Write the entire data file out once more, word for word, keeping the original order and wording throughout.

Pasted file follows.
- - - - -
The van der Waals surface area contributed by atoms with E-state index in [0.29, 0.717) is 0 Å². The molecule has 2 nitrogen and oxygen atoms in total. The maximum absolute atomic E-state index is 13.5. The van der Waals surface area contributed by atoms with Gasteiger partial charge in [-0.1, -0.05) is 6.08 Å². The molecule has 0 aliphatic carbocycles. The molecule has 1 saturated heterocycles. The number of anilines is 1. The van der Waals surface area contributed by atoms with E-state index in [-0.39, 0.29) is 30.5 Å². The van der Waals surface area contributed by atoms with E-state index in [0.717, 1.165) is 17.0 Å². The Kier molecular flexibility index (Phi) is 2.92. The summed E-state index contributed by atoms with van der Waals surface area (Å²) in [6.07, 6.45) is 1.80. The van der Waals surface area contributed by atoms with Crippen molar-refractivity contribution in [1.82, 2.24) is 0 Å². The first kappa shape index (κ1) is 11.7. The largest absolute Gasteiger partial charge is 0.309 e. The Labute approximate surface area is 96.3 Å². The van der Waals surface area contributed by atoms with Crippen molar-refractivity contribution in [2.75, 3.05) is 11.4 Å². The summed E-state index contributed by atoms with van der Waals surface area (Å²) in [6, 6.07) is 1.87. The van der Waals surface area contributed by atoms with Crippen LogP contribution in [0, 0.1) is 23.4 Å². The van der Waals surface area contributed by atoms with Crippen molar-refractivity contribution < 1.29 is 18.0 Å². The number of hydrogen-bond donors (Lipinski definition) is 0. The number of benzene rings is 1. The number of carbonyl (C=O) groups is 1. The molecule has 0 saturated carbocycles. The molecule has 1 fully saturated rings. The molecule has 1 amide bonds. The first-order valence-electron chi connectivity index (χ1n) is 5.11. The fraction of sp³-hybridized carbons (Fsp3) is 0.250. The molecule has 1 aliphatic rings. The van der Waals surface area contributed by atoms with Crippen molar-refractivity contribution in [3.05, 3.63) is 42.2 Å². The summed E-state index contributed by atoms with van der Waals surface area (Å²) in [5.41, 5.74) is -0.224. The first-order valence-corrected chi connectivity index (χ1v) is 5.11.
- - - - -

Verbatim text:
The van der Waals surface area contributed by atoms with E-state index in [0.29, 0.717) is 0 Å². The molecule has 2 nitrogen and oxygen atoms in total. The maximum absolute atomic E-state index is 13.5. The van der Waals surface area contributed by atoms with Gasteiger partial charge in [-0.1, -0.05) is 6.08 Å². The molecule has 0 aliphatic carbocycles. The molecule has 1 saturated heterocycles. The number of anilines is 1. The van der Waals surface area contributed by atoms with E-state index in [-0.39, 0.29) is 30.5 Å². The van der Waals surface area contributed by atoms with E-state index in [0.717, 1.165) is 17.0 Å². The Kier molecular flexibility index (Phi) is 2.92. The summed E-state index contributed by atoms with van der Waals surface area (Å²) in [6.07, 6.45) is 1.80. The van der Waals surface area contributed by atoms with Crippen molar-refractivity contribution in [1.82, 2.24) is 0 Å². The first kappa shape index (κ1) is 11.7. The largest absolute Gasteiger partial charge is 0.309 e. The Labute approximate surface area is 96.3 Å². The van der Waals surface area contributed by atoms with Crippen molar-refractivity contribution in [2.75, 3.05) is 11.4 Å². The summed E-state index contributed by atoms with van der Waals surface area (Å²) in [6, 6.07) is 1.87. The van der Waals surface area contributed by atoms with Crippen LogP contribution in [0, 0.1) is 23.4 Å². The van der Waals surface area contributed by atoms with Crippen molar-refractivity contribution < 1.29 is 18.0 Å². The number of hydrogen-bond donors (Lipinski definition) is 0. The number of benzene rings is 1. The number of carbonyl (C=O) groups is 1. The molecule has 0 saturated carbocycles. The molecule has 1 fully saturated rings. The molecule has 1 amide bonds. The first-order valence-electron chi connectivity index (χ1n) is 5.11. The fraction of sp³-hybridized carbons (Fsp3) is 0.250. The molecule has 1 aliphatic rings. The van der Waals surface area contributed by atoms with Crippen molar-refractivity contribution in [3.05, 3.63) is 42.2 Å². The summed E-state index contributed by atoms with van der Waals surface area (Å²) in [5.41, 5.74) is -0.224. The first-order valence-corrected chi connectivity index (χ1v) is 5.11.